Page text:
NHS, economy and the low paid to benefit

Scotland’s NHS, the economy, public sector workers and the low paid will benefit from the Scottish budget, Finance Secretary Derek Mackay said today as he confirmed he had reached an agreement that will see the financial plan passed at all stages by the Scottish Parliament.

The budget takes steps to mitigate UK Government cuts, increases funding for the NHS by £400 million, invests in the expansion of early learning and childcare, delivers on our commitments to broadband, supports the building of 50,000 new homes, backs small businesses and innovation and provides essential funding for our frontline police and fire services.

The Finance Secretary also confirmed he will extend the Scottish Government’s commitments on public sector pay to ensure all public sector employees earning up to £36,500 receive a minimum 3% pay increase - meaning 75% of public sector workers, including NHS staff, will benefit from an inflationary pay rise.

As part of an agreement with the Scottish Green Party, the budget will now include a real terms increase in revenue investment for local authorities with local services benefitting from an additional £159.5 million of resource funding, and following discussions with Shetland and Orkney Island Councils, funding of £10.5 million will be made available to support inter-island ferry services in 2018-19 - with talks continuing on a long term solution.

Investment in Low Carbon infrastructure – which is already increasing from 21% of planned infrastructure investment in 2017-18 to 29% in 2018-19 – will continue to increase in each year of the parliament, with additional support made available this year for home energy efficiency, the exploration of new local rail services and the delivery of marine protected areas.

In addition, Mr Mackay confirmed that, following publication of the Scottish Government’s tax proposals in December, he would take steps to remove an anomaly that meant some higher rate tax payers saw their bills fall while others on slightly lower incomes saw a rise, due in part to changes in the personal allowance.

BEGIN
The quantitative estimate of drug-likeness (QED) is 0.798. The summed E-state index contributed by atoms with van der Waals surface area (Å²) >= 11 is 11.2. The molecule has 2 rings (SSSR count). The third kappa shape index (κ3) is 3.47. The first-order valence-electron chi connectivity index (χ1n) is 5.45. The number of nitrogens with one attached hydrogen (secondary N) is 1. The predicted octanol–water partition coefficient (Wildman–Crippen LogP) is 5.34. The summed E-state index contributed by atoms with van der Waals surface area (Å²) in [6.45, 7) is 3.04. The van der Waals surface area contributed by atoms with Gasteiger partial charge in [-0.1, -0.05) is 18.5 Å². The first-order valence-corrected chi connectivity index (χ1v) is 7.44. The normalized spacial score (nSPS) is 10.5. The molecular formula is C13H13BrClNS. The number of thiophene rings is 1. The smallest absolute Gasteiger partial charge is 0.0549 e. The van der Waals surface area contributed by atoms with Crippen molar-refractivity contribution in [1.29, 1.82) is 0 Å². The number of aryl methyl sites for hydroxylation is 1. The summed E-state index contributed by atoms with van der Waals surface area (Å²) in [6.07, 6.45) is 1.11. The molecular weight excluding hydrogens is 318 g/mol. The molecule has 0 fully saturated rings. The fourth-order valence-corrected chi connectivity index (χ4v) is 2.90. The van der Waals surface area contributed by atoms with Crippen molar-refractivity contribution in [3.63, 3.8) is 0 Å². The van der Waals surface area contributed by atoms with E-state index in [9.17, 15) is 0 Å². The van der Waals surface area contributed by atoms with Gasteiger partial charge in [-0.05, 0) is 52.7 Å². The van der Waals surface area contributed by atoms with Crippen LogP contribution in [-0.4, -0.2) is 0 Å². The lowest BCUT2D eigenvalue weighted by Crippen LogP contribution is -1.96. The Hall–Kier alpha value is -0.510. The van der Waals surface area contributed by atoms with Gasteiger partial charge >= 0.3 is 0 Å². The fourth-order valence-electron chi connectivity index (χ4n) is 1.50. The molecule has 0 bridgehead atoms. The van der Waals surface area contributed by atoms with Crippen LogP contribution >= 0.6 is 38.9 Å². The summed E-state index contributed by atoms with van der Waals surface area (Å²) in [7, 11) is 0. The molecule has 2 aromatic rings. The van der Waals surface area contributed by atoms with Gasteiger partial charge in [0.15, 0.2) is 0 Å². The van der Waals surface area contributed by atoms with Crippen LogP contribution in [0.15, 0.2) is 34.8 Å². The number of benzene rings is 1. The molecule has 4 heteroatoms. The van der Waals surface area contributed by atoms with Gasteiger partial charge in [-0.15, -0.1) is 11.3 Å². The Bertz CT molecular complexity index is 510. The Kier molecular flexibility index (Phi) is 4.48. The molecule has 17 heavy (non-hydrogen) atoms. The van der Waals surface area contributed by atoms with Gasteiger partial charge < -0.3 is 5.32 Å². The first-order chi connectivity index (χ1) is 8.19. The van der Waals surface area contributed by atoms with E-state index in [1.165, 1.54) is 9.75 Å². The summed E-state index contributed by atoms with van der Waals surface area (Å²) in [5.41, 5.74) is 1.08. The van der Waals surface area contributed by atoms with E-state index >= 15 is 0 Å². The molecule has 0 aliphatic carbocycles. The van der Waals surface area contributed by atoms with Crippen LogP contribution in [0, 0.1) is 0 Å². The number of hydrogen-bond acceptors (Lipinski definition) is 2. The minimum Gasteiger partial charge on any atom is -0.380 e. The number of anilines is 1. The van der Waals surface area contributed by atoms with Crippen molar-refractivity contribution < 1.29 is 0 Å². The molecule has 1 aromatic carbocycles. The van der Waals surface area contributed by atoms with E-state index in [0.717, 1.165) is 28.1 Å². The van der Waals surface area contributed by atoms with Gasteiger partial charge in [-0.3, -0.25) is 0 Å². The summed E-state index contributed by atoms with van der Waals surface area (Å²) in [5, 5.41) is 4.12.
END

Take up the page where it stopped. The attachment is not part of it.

As a result, while 70% of taxpayers will continue to pay less next year than they currently do, 55% will pay less than they would elsewhere in the UK. All those earning above the new Higher Rate Threshold of £43,430, a 1% increase on the 2017-18 threshold, will see a modest increase in income tax. This distinct income tax policy will raise around £55 million and support an additional £420 million of investment in the Scottish budget.

Confirming the changes during the Stage 1 of the budget debate, Mr Mackay said:

“As a parliament of minorities, we must work across the chamber to find compromise and consensus in order to give support, sustainability and stimulus to our economy and to our public services.

“This budget invests record amounts in our NHS, supports our efforts to improve attainment in our schools, invests in our economy with support for infrastructure, for broadband and for innovation, and supports our ambitions to tackle climate change.

“We are lifting the pay cap with a real terms increase in pay for the majority of public sector workers and we are supporting local services with a real terms increase for day to day spending and for long term investment, with an additional £170 million going into local services, on top of the £10.5 billion already proposed.

“Our changes to tax ensure Scotland has a progressive tax system - with 70% of taxpayers paying less next year than they do currently and 55% paying less than they would across the rest of the UK - while businesses benefit from support for investment.

“The changes I have announced ensure that people in Scotland will benefit from the best deal for taxpayers in the whole of the UK.”